May 20, 2024
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VW Virtus

In a world of crossovers, the Virtus is VW’s attempt to rekindle some of the lost interest in sedans much like the Slavia from Skoda. With 150bhp and a quick-shifting 7-speed DSG, this GT variant we drove puts the fun back in the driver seat. But is it enough to make us forget our crossovers and embrace the fun to drive sedans, once again?

For one thing, they have given it a high driving position and crossover-like 179mm ground clearance in an attempt to appeal to everyone. The styling, as a result, has suffered a bit with a higher beltline, too much visual mass around the body, and lots of gaps in the wheel wells. The proportions are a far cry from what we have seen on VW sedans but the styling elements are unmistakably Volkswagen. The front end has a Jetta styling and thankfully they didn’t opt for the Polo face that’s available in some markets. It is bigger than the Mk1 Octavia with a best-in-class wheelbase of 2650mm and massive 521 litre boot space. The GT variant gets blacked-out alloys, black roofs, mirrors, etc to differentiate it from the standard car. This car would look a lot better with bigger 17-inch wheels.

The interiors are very familiar too with a similar dashboard design but the red colour may not be to everyone’s tastes. The VW steering looks and feels nice while the dashboard feels better than the Slavia’s in most places. There is a 10.1-inch touch screen with Apple Car Play and Android Auto. The front seats are great with lots of adjustments for a comfortable driving position although they aren’t ventilated like in the Slavia. The rear seats are a bit low and the back rest is a little upright, but they offer a great amount of legroom and plenty of under-thigh support.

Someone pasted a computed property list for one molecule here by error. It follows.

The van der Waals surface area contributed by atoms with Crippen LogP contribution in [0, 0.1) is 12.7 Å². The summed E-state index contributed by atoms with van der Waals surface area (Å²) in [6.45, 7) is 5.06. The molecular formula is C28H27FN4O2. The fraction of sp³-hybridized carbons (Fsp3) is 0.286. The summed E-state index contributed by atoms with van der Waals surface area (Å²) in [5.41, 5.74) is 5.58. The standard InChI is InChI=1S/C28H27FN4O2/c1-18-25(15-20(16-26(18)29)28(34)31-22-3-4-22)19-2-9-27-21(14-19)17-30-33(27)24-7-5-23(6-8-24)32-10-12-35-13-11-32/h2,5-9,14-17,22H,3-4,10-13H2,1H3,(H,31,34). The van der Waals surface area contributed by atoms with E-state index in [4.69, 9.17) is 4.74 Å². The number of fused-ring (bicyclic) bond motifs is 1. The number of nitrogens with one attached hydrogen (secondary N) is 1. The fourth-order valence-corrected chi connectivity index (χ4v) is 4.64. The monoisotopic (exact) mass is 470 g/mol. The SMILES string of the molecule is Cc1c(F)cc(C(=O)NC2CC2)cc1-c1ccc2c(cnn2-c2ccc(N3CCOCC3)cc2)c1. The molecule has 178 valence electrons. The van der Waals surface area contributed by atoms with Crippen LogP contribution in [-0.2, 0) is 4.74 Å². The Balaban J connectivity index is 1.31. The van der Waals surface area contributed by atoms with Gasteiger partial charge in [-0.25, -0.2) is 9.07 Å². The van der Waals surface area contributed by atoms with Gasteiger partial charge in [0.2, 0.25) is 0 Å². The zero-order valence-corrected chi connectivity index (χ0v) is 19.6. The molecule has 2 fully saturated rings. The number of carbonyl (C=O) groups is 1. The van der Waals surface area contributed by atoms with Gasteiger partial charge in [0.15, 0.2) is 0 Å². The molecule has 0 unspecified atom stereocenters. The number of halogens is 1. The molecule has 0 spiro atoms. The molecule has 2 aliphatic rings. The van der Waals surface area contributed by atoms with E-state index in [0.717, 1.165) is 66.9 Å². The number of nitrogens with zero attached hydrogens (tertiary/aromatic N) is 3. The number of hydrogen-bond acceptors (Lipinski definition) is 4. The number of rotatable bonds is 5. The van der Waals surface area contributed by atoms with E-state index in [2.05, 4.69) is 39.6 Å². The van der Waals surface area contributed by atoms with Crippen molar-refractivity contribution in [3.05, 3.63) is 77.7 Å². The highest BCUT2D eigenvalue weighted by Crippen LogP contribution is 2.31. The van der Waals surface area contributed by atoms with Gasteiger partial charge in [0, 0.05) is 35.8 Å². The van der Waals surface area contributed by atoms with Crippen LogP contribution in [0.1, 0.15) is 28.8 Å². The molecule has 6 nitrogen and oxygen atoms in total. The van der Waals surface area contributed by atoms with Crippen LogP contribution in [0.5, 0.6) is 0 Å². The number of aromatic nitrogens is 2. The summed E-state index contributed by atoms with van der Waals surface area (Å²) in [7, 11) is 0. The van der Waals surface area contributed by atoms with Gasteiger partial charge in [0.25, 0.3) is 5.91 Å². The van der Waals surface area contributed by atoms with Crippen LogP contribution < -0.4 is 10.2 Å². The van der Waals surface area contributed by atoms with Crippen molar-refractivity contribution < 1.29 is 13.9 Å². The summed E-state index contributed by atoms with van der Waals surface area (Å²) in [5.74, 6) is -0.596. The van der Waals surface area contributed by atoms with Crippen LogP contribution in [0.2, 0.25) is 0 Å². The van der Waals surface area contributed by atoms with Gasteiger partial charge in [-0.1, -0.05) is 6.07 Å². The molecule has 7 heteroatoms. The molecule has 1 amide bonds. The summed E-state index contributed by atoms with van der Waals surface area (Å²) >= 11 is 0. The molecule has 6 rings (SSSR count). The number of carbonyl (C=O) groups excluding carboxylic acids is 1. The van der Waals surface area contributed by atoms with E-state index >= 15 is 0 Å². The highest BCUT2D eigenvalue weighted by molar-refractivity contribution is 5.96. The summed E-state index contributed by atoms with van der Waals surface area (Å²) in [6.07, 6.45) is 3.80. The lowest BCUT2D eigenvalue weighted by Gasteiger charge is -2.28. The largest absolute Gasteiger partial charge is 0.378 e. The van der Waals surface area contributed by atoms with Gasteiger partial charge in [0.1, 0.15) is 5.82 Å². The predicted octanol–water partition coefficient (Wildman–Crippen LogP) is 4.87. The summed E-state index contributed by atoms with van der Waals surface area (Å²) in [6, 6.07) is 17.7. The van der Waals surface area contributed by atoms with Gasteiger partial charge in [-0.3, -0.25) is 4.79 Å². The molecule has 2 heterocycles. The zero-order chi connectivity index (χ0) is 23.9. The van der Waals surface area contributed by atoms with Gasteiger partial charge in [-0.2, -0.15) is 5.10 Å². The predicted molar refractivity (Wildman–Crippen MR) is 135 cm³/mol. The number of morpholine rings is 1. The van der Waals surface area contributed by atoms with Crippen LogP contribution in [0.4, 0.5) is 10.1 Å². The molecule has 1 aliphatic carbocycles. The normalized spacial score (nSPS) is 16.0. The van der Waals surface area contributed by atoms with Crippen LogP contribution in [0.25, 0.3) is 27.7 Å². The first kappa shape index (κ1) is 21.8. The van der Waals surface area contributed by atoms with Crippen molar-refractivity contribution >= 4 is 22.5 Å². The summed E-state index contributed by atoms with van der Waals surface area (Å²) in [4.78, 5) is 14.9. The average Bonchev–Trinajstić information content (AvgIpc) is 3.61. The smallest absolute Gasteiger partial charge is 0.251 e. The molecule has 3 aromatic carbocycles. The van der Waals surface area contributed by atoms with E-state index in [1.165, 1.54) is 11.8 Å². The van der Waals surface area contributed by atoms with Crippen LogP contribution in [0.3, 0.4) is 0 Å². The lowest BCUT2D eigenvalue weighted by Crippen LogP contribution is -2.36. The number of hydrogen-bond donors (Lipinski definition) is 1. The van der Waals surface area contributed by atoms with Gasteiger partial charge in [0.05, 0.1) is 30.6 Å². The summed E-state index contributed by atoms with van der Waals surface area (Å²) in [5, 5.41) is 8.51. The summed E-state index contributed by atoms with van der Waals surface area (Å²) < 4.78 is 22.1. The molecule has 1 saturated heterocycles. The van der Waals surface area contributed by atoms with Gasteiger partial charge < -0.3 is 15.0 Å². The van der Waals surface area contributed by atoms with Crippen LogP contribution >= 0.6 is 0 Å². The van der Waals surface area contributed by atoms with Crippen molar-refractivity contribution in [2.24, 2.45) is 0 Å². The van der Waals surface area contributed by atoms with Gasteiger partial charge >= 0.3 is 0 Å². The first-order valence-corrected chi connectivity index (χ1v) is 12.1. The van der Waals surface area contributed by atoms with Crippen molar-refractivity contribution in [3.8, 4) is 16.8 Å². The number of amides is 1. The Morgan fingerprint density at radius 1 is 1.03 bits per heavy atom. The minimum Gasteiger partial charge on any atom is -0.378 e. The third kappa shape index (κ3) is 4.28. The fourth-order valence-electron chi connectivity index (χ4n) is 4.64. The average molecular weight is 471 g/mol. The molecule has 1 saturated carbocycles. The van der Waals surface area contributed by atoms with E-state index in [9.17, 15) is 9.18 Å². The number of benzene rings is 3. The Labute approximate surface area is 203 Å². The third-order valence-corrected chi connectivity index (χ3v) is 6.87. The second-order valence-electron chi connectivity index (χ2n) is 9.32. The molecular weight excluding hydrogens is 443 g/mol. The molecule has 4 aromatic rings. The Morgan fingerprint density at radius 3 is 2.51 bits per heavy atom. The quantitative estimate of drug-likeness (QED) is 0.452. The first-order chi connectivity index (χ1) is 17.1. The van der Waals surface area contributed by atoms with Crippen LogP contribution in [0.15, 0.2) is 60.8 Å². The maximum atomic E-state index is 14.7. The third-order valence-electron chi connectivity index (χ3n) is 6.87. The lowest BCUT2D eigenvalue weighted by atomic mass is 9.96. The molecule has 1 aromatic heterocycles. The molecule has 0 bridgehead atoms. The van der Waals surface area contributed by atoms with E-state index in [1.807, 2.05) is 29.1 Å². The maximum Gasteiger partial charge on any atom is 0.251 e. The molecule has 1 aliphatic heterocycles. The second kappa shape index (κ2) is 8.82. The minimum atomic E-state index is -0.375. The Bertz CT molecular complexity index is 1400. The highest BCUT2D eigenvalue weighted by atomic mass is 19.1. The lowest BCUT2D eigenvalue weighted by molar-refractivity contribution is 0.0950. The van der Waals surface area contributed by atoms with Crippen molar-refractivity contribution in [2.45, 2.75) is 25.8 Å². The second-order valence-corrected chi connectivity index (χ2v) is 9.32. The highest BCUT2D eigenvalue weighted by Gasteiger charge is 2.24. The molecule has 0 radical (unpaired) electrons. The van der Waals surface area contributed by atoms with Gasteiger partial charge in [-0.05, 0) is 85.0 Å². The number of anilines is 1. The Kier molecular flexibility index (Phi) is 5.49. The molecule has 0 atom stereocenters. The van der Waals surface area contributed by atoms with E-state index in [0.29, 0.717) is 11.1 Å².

The Virtus gets two engine options – a 115bhp, 175Nm 1.0L 3cyl engine and a 150bhp, 250Nm 1.5L 4cyl engine. The 1.0L is sufficient for most people to drive around town and has adequate performance with 0-100kmph coming up in 11.2 seconds. The 1.5 is the one to get if you enjoy driving and in a sedan, that makes all the difference. It is an eager motor with a punchy midrange and decent top end. It does 0-100kmph in 9.4 seconds which makes it the quickest in its segment. There is plenty of power for highway overtakes and you will enjoy winding it up to its 6600rpm redline a lot. The downsides, it’s not very refined and is a bit dull below 1800rpm. The 1.5 comes only in GT spec with the DSG as standard, so if you want a manual, opt for the Skoda instead.

The Virtus has great suppleness that absorbs bumps and delivers a consistent ride. The long travel suspension has good body control too. The Virtus doesn’t dart into corners but you can drive it fast with massive confidence. The 1.0L variant feels relatively lighter in the front than the 1.5 which pitches and rolls a bit more. The brakes are alright with a good pedal feel.

The Virtus is a breath of fresh air in the mid-size sedan segment. It has everything that sedan lovers like with lots of space, good ride, enjoyable handling, and two capable engines to choose from. Unlike Skoda, we love how VW has distinguished the 1.5 litre variant with the GT spec.

Pic Courtesy: google/ images are subject to copyright


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